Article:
By some measures, corporate pension plans’ fortunes improved in 2020; by others, they did not. A new analysis reports that for private-sector DB plans’ funded status, 2020 was a wash.
Willis Towers Watson reports that pension plan assets among the plans it studied increased by $80 billion. Drilling down, they estimate that:
- overall investment returns averaged 12.9%;
- domestic large capitalization equities grew 18%, while domestic small/mid-capitalization equities realized gains of 20%;
- aggregate bonds saw gains of 8%;
- long corporate bonds grew by 13%; and
- long government bonds saw gains of 18%.
Data from the investment consulting firm NEPC suggests that the fourth quarter of 2020 helped counter earlier volatility and result in the year-end balance. NEPC cited “a robust equity market in November and December” and gains in risk assets as fuel for the fourth quarter results.
Based on their tracking of the funded status of two hypothetical plans—a total return plan and a liability-driven investment (LDI) plan—NEPC reports that private-sector DB plans’ funded status made “significant gains” in the fourth quarter. During the fourth quarter, the funded status of a total-return plan grew by 5.9%, while that of the LDI plan improved by 5.4%.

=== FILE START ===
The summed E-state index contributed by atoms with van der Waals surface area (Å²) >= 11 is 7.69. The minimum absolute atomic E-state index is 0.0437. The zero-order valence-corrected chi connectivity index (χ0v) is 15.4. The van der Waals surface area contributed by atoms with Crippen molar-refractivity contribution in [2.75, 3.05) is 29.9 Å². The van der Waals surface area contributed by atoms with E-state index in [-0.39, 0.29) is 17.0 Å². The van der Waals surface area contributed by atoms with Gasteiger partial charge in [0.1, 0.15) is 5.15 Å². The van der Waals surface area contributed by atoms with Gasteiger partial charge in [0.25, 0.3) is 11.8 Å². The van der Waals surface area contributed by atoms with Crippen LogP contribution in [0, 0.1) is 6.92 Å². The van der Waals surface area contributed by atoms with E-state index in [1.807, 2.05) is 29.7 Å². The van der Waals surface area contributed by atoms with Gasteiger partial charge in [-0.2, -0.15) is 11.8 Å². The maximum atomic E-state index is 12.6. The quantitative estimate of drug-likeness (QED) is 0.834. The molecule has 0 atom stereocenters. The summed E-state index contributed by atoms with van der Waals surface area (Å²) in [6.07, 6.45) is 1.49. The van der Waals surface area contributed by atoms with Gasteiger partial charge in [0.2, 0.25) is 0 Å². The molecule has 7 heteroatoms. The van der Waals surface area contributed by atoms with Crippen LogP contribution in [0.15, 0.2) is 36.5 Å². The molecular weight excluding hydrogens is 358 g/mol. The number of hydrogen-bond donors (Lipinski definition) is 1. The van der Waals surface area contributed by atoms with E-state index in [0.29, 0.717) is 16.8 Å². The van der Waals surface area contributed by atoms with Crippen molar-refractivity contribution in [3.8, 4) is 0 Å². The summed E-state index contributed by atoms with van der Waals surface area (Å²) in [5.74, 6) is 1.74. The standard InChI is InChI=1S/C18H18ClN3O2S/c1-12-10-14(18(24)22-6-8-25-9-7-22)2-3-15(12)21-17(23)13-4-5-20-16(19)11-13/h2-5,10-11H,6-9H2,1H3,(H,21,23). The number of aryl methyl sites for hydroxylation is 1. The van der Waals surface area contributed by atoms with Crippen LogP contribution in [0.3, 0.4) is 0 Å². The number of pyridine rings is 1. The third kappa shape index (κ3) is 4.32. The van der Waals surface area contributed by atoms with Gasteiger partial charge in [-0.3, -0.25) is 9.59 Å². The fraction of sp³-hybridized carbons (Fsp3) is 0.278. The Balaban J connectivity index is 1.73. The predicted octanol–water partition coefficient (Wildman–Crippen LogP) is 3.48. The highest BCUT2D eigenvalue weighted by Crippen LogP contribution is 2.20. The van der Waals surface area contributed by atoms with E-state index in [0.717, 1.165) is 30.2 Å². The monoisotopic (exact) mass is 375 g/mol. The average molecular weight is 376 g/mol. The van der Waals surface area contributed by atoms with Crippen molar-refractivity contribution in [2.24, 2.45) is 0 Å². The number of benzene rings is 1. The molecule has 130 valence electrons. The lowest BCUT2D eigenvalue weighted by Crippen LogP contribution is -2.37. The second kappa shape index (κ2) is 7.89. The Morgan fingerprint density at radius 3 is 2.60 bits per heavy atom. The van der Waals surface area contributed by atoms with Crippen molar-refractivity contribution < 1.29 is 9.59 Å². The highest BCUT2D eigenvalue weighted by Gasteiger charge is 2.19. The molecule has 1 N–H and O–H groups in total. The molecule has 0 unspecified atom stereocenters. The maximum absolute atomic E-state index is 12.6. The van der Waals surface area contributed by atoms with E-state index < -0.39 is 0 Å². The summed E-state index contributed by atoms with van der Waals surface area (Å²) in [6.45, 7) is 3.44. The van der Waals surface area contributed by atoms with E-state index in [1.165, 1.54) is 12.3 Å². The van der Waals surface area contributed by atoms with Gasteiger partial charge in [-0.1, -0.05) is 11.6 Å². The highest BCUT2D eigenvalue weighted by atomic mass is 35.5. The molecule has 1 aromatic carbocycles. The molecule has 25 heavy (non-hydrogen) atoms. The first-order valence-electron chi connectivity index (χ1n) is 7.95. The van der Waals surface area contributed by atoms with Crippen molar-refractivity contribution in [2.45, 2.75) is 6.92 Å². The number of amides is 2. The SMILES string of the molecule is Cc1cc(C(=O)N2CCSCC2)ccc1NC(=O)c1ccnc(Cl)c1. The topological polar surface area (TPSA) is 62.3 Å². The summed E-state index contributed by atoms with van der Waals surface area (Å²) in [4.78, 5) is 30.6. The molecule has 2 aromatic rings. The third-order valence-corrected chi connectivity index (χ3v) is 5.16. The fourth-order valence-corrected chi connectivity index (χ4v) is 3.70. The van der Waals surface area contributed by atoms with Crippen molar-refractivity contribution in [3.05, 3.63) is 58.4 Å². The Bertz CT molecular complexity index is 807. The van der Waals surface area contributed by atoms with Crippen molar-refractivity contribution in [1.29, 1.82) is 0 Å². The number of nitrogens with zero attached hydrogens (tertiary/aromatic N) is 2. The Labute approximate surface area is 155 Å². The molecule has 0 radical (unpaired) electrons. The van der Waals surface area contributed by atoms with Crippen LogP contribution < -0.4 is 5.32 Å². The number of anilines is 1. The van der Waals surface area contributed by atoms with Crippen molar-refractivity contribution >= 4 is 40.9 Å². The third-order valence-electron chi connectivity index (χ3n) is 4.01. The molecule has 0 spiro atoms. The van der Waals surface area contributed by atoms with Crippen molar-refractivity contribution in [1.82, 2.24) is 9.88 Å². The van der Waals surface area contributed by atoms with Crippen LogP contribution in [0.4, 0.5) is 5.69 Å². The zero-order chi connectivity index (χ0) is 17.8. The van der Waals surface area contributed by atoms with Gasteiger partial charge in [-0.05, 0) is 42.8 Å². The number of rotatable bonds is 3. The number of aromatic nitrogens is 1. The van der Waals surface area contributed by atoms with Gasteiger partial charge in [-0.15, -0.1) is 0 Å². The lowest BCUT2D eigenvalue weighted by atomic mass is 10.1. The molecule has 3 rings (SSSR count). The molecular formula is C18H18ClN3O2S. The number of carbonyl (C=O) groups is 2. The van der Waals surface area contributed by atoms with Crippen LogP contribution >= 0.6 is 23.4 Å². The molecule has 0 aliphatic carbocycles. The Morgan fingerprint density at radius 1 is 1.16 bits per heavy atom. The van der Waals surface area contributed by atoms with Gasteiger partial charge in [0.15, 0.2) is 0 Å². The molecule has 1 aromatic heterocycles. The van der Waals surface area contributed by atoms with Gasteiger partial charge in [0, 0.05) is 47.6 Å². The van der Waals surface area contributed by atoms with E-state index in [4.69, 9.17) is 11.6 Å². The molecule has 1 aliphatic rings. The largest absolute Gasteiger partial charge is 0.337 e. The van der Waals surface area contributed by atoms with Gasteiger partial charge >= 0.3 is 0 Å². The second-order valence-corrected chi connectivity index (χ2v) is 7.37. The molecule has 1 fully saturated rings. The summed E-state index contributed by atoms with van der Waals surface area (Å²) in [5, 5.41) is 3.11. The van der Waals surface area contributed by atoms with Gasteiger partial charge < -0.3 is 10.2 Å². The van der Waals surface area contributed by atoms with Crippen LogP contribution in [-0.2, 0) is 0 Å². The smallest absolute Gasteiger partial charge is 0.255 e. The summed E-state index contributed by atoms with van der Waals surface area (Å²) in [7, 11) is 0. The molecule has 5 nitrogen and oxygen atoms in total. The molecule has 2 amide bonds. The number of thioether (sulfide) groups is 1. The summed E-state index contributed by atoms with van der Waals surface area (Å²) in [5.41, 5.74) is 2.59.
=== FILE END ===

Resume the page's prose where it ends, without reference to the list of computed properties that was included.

However, says Willis Towers Watson, while strong investment gains were good for corporate pension plans, declining interest rates resulted in higher pension obligations. The result: Funded status ending the year exactly where it was at the end of 2019.
The following figures show the mixed bag of year-end results for private-sector DB plans:
|Pension plan assets||$1.52 trillion||$1.60 trillion||+$80 billion|
|Pension plan obligations||$1.75 trillion||$1.83 trillion||+$80 billion|
|Pension plan deficit||$230 billion||$233 billion||+$3 billion|
|Funded status||87%||87%|| —
The Longer View
Private-sector DB plans’ funded status has changed little since 2017, Willis Towers Watson further reports: